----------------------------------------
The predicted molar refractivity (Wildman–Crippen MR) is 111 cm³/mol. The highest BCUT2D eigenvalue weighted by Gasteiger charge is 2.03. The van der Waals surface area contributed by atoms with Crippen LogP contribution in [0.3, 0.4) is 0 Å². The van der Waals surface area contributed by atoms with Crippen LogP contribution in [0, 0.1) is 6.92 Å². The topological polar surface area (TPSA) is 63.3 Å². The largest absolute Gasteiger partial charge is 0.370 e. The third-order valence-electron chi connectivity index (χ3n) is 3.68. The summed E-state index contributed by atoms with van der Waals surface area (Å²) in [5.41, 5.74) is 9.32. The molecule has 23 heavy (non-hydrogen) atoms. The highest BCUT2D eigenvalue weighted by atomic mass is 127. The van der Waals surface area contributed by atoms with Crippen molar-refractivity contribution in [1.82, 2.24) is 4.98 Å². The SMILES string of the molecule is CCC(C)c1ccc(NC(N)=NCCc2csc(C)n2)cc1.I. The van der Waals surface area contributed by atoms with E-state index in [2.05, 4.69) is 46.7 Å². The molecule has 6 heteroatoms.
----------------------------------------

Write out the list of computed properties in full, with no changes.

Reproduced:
The predicted molar refractivity (Wildman–Crippen MR) is 111 cm³/mol. The highest BCUT2D eigenvalue weighted by Gasteiger charge is 2.03. The van der Waals surface area contributed by atoms with Crippen LogP contribution in [0.3, 0.4) is 0 Å². The van der Waals surface area contributed by atoms with Crippen LogP contribution in [0, 0.1) is 6.92 Å². The topological polar surface area (TPSA) is 63.3 Å². The largest absolute Gasteiger partial charge is 0.370 e. The third-order valence-electron chi connectivity index (χ3n) is 3.68. The summed E-state index contributed by atoms with van der Waals surface area (Å²) in [5.41, 5.74) is 9.32. The molecule has 23 heavy (non-hydrogen) atoms. The highest BCUT2D eigenvalue weighted by atomic mass is 127. The van der Waals surface area contributed by atoms with Crippen molar-refractivity contribution in [1.82, 2.24) is 4.98 Å². The SMILES string of the molecule is CCC(C)c1ccc(NC(N)=NCCc2csc(C)n2)cc1.I. The van der Waals surface area contributed by atoms with E-state index in [2.05, 4.69) is 46.7 Å². The molecule has 6 heteroatoms.